PubhD is monthly event that started up in Nottingham on January 22, 2014. At each event, three PhD students, from any academic discipline, explain their work to an audience in a pub in exchange for a pint or two.
Sheffield’s first event will feature philosophy, music and psychology.
If you’d like to volunteer to speak at a future PubhD Sheffield event, you’ll find the contact details on the Other PubhDs page.
Here is the blurb from their Facebook event:
ScienceGrrl Sheffield and Sheffield Skeptics In The Pub are pleased to bring you PubhD Sheffield! At each event, three PhD* students, from any academic discipline, explain their work to an audience in a pub in exchange for a pint or two. Each talk lasts 10 minutes, with an extra 10 minutes for questions and discussion.
A flip chart or white board will be available, but PowerPoint presentations are forbidden at these informal and friendly events which aim to entertain and amuse as well as educate! Props and other aids to understanding are very welcome.
The first event will take place in the Wilson Room, upstairs at the University Arms, 197 Brook Hill, on Tuesday 13th May at 7:30 pm.
The event is completely free to attend but small donations are encouraged to help water the speakers and fund future events.
Our speakers for this first event are:
Stephen Pearse – University of Sheffield, Dept. of Music
Stephen Pearse is a composer and audio software engineer nearing the completion of a PhD in the Department of Music at the University of Sheffield. “Agent Based Graphic Sound Synthesis and Composition” explores new methods for “drawing” music. Alongside a body of compositions, his research also comprises of a complex set of audio systems. One of these systems, “Compose With Sounds” is currently in use in hundreds of schools across the EU in multiple languages. His compositions have been performed across Europe and United States.
Rebecca Slack – University of Sheffield, Dept. of Psychology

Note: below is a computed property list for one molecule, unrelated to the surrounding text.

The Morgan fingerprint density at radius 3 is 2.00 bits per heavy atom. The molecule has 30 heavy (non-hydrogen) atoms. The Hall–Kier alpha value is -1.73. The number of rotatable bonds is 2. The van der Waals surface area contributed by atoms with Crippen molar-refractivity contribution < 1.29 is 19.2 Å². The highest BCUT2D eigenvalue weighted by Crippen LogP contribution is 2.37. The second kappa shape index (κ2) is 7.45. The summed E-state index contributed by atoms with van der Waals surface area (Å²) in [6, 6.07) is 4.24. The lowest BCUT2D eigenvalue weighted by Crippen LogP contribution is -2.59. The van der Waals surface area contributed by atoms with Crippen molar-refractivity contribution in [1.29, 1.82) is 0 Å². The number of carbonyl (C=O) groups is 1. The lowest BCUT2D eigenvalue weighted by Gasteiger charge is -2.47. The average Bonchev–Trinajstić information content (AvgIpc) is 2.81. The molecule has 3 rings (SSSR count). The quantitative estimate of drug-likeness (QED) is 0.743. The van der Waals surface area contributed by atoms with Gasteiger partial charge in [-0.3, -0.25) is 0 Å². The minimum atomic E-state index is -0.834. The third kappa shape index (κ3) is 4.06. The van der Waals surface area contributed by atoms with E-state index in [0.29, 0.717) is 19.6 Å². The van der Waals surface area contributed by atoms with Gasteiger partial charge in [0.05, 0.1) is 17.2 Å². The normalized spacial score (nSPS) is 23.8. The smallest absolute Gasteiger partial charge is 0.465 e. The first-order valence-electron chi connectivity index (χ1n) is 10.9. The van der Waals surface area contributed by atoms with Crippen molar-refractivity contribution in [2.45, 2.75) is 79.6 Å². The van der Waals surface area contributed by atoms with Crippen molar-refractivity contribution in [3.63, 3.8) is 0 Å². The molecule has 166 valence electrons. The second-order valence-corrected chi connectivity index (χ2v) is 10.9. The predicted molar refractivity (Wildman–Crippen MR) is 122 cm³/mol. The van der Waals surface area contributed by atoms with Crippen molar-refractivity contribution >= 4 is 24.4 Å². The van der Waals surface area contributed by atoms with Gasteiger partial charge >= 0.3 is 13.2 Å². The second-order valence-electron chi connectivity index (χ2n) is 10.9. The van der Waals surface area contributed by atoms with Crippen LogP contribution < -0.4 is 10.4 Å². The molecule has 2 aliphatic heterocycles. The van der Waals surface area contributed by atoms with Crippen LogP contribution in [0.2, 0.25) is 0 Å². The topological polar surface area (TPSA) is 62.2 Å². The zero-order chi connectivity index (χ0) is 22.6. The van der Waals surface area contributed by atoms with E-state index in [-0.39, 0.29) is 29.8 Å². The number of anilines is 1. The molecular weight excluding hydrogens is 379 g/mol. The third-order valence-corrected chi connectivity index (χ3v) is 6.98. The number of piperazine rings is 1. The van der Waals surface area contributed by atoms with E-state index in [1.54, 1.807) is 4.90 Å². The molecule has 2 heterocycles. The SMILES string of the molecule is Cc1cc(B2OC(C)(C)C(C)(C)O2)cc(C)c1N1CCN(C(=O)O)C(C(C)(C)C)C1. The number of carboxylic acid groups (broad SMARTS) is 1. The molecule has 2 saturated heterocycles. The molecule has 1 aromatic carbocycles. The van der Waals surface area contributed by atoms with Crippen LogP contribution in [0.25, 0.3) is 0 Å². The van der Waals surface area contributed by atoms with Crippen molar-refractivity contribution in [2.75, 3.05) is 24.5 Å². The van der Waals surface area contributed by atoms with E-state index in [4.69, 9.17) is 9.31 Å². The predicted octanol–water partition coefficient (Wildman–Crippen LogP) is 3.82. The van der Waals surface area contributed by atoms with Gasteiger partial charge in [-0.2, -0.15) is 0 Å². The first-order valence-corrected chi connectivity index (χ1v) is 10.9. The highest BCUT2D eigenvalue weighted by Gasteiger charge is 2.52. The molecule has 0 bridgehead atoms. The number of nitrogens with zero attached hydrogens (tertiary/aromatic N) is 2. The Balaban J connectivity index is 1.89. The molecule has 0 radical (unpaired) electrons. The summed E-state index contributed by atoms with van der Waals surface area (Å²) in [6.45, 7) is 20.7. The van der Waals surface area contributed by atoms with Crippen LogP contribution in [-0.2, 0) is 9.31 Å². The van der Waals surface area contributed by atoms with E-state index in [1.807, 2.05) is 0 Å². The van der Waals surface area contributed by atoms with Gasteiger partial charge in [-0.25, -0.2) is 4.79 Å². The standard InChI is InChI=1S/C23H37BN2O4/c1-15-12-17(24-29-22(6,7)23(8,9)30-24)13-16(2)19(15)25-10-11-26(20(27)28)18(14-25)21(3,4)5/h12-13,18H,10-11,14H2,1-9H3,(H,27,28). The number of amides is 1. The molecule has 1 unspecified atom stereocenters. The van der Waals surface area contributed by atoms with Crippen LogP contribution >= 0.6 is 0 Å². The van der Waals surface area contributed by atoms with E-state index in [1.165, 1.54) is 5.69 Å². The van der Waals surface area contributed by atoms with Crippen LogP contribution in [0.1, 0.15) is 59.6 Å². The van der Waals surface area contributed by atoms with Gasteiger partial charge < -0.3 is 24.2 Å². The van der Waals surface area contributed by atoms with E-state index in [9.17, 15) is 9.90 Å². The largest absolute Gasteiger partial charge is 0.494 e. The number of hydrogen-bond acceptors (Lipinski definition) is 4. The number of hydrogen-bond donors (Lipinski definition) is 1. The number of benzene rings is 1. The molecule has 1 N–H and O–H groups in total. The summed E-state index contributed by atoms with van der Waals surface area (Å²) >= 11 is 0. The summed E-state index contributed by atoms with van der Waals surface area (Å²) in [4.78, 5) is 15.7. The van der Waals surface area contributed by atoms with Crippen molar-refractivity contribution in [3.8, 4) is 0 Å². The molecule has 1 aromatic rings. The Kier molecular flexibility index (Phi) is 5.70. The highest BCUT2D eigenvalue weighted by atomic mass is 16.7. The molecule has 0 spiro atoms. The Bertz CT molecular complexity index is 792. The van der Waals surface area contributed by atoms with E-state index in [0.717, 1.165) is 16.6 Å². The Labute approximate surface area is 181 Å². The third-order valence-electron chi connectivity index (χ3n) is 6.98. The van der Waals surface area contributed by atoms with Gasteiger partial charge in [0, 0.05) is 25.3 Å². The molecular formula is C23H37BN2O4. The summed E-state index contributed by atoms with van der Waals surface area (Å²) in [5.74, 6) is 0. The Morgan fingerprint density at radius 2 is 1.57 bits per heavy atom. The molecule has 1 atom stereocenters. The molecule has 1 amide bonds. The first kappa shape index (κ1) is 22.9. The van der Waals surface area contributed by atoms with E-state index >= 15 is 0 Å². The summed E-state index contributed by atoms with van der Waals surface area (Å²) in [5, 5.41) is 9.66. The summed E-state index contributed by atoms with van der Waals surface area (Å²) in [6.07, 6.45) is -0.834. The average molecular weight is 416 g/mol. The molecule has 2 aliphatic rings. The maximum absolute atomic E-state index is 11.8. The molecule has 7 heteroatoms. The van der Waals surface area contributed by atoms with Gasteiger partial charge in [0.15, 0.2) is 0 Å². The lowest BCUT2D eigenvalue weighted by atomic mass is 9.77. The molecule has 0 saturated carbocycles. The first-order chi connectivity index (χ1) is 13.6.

Changes in the blood in the brain can be measured by Functional Magnetic Resonance Imaging (fMRI). fMRI uses these changes to predict neuronal brain cell activity. fMRI has found huge popularity as a tool in psychology, biology, medicine, and even religion. This is because participants can perform specific mental activities and fMRI can highlight which parts of the brain show associated changes. However, fMRI brain scans are far from error proof. My research is hoping to improve what could be an invaluable technique to understand what goes on inside the brain.
Having studied mathematics at Imperial College at undergraduate level, I became very interested in the applied side of things, relating maths to water flow in pipes, the trickle of golden syrup and predator prey cycles in mathematical biology. I decided to take a masters course in cognitive and computational neuroscience to see if I could apply my maths skills to the brain.
James Andow – University of Nottingham – Dept. of Philosophy
James Andow has recently completed his PhD. He asks questions like `What is the best way to philosophise?’ `Are there important differences between what philosophers do and what other academics do? and, in particular, `What role should intuitions have in philosophy?’ Sometimes he answers them. You can find him on Twitter @andowjames.
*Masters students and post-docs also welcome!